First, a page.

India and Bhutan Face Off Against China in Himalayan Border Dispute

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While all eyes at the G20 summit in Hamburg may have been on the first meeting of Presidents Putin and Trump of Russia and the USA respectively, an equally significant development occurred with the Indian foreign ministry forced to deny that a planned bilateral between Prime Minister Narendra Modi and the Chinese premier, Xi Jinping, had been called off by the Chinese.

The diplomatic snub or not incident itself seems relatively trivial, but reflects a substantial deterioration in relations between the two countries over the past month.

Since early June, soldiers from the Indian Army and the Royal Bhutan Army have been in a stand-off with the People’s Liberation Army (PLA) on the disputed Doklam Plateau between China and Bhutan. The 89 square kilometres of contested territory lies approximately 200 kilometres to the east of Mount Everest and is very close to the border tripoint where China, India and Bhutan all meet.

Credit: Google Images

Bhutan issued a formal statement, known as a démarche, expressing to China their disapproval for its recent actions when a PLA construction party attempted to extend a border road through the disputed territory of the Doklam Plateau, concerned that this amounted to a stealthy land-grab of at least part of the area.

Whilst India has enjoyed incredibly close ties to Bhutan to the extent that until 2007, India managed the small nation’s foreign policy, other reasons as well as supporting its friendly, small neighbour have been cited as to why India has become heavily involved in the dispute.

Strategically, it is paramount for India to keep the disputed border lines as they are. In the event of an open conflict with China the one clear area where they hold the upper hand on the 3,500 km (2,174 miles) long shared border is around the tripoint. China’s territory in the area currently extends to the tripoint by way of the narrow Chumbi Valley, wedged in on either side by more vertiginous terrain belonging to India and Bhutan. Consequently, India currently holds the far superior geographical and geopolitical position on this small part of the border.

However, if China could claim control of the current tripoint and push it back only a small way to where they claim the tripoint should actually be situated, the tables would be dramatically turned. The Siliguri Corridor or ‘Chicken’s Neck’, a stretch of Indian territory no more than 20km wide and connecting North-East India with the rest of India, would come within easy reach of Chinese artillery fire.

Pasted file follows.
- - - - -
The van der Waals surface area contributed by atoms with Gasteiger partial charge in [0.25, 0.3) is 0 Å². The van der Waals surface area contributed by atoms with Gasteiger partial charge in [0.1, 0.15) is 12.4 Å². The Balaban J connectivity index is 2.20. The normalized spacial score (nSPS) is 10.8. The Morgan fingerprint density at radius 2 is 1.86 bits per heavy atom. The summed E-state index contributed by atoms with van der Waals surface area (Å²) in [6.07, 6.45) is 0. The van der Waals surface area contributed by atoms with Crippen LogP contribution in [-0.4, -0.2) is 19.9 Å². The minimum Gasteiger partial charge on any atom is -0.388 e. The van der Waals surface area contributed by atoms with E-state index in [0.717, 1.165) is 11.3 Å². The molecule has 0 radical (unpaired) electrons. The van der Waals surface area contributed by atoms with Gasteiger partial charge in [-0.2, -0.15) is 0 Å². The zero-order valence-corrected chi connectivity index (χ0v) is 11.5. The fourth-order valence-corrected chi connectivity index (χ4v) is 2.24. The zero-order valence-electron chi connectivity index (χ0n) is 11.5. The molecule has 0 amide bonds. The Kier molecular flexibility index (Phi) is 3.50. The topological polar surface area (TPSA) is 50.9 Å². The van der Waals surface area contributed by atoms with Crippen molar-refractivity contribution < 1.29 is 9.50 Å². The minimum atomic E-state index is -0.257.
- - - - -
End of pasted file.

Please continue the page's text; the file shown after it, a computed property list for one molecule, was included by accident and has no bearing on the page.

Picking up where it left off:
This would almost certainly then enable China to pressure New Dehli in foreign relations and undermine the Indian Army’s capacity to prevent Chinese annexation of the significant disputed territory of the far most northeastern Indian state of Arunuchal Pradesh, equivalent in size to Austria and with a population of over a million.

Considering that Arunuchal Pradesh, the tripoint with Bhutan and other disputed areas border Chinese Tibet, the former kingdom of Tibet having been occupied and annexed by China since 1950, India may view itself as not unjustified in sending increasing numbers of military personnel to the stand-off on the Doklam Plateau.  A possible explanation indeed, for the PLA Construction Party incursions into the Doklam Plateau could be the Chinese government’s displeasure at the visit 3 months ago of the exiled Tibetan spiritual leader, the Dalai Lama, to Arunuchal Pradesh.

The stand-off at Doklam Plateau is being viewed as the most serious border confrontation between India and China since the 1962 Indo-China War. Back then, a short military campaign saw China gain a strategic victory and expand to a limited degree the territory it controlled.

Evidencing the high Indo-China tension at present has been the respective media of both countries. The Chinese government media have warned India will face a ‘bitter lesson’ and suffer worse casualties than in 1962 if it does not withdraw from the stand-off.

Meanwhile, the intense spotlight of the Indian media on Rahul Ghandi’s, Vice-President of the Indian National Congress Party, decision to meet the Chinese Ambassador last week and the party’s initial denial of this taking place suggests that at present in India dialogue with China concerning the disputed area around the tripoint is not a popular approach to resolving the tension.

Both sides in the stand off have been bolstered by fresh personnel and Chinese military battle simulation exercises have reportedly taken place within hearing distance of the tripoint border area.

With neither India and Bhutan, nor the PLA, looking like de-escalating tensions soon, perhaps at the next G20 all eyes will be on deciphering the body language in any possible meeting between Modi and Xi Jinping.

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International Editor 2017/18. Second year Modern History and Politics student from Bedford. Interested in British and International Politics, and Sport, particularly Rugby Union. Drinks far too much tea for his own good

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